This is my freewrite from January 26th, 2017! Feel free to comment.
I think, that Carpenter is spot on for his interpretation of why Tolkien never finished his works, never sought for them to be published. Tolkien himself had long spent time theorizing how to put into words how he felt; not that he was displacing god, or was one, but that he was sub-creating within the world of creation he lived in. He cared for his creations, loved them as he owns because, in a way, they were him.
I’m an aspiring writer myself. The background to my computer is characters from a story I’m trying to write. I often spend hours working, thinking, drawing, writing, and rewriting their stories, trying to find a way to put them to paper, to share them and their struggles with the world. But….I am afraid. I am afraid of losing the life that they have, the sense of creation and adventure, exploration and opportunity that they represent as mere ideas. They are not bound to a fate, they are not written in their entirety, and their stories are unended.
Why? Because, like Tolkien, they stop being alive once they're written down. They take control over my thoughts, and drive me, as I obsess over them, to do things. To think things. To explore the world that I have imagined and created, and live with the ideas and philosophies that I love. But when they are written down, their narrative arc completed, where is there to go with them?
I fear that I will lose them in some way then. They stop being alive. This is why, in my experience, I often do Roleplaying sessions with them that are in great detail, but never write them down. I can get close to fully expressing them, letting them live, without ever having a word written down. I get to explore their lives, their choices, their thoughts as though I were writing them down but the only place they are cemented in is time.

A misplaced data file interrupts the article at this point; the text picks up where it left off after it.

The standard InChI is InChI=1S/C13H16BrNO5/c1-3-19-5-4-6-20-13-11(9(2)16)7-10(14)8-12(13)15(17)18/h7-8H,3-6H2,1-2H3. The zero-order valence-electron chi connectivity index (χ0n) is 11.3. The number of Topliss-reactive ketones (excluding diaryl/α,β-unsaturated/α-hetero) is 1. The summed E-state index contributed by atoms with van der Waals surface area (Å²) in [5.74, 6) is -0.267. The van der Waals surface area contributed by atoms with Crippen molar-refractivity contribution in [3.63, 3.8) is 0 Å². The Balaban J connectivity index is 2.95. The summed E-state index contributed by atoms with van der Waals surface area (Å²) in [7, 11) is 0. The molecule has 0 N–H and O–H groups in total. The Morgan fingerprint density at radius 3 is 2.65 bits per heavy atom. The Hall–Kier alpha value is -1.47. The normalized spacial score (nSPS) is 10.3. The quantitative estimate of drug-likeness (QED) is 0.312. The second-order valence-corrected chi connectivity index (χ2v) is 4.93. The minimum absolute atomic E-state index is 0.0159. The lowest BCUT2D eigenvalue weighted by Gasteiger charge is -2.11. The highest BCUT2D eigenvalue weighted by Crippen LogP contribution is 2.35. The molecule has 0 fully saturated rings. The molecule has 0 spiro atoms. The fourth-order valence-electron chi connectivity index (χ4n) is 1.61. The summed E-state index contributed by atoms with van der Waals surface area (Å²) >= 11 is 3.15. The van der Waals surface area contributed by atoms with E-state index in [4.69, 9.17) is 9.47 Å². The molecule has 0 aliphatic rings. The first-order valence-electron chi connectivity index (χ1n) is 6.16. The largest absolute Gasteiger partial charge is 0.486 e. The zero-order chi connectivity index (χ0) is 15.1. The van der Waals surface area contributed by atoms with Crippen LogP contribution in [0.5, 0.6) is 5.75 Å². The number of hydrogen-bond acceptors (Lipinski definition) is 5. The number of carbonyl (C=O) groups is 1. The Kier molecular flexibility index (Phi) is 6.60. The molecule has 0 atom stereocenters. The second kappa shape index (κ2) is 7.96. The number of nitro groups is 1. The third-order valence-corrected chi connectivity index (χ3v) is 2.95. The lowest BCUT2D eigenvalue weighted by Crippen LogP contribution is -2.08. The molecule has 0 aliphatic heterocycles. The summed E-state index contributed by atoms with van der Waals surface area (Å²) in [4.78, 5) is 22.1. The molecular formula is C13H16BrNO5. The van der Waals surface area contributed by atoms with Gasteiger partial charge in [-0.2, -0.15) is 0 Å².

So, I think that this statement by Carpenter is true. True of any writer, especially of fantasy. We not only create characters with whom we fall in love with and care about, we also create worlds, languages, civilizations, systems and magic that exist in some real, tangible way to us. It isn’t just a fantasy, it isn’t just an average idea lost in a sea of mediocrity, spirited away by the tides of the everyday mundane.
My characters are real. Just as real as Tolkien’s character were to himself. I want to share them with the world, but I also want them to be mine and mine alone. They are precious; and so others would treasure them as well, but in doing so I lose the primacy of my claim.
A literary critic, I believe, once said that the “Author is Dead”. This is a phrase here meaning that once the work is written, once it is published and given to others, the Author’s intent, perspective, etc., doesn’t matter anymore. The work takes on its own life and maturity, expresses its own themes and ideas that are separate, (perhaps), from the author’s intent. In this, authors are pressured into maybe not releasing everything, to keep working, especially on this like this, because we want to remain alive. We want something for ourselves.
I think is important however, like parents with their children, to eventually allow the work we have created to grow and mature. Eventually, it must necessarily leave the nest. The only other option is the most tragic one. No parent should ever have to outlive their child. No author’s work should die with them, unpublished, unknown. No author should have to kill their work because they refuse to let it grow and adapt.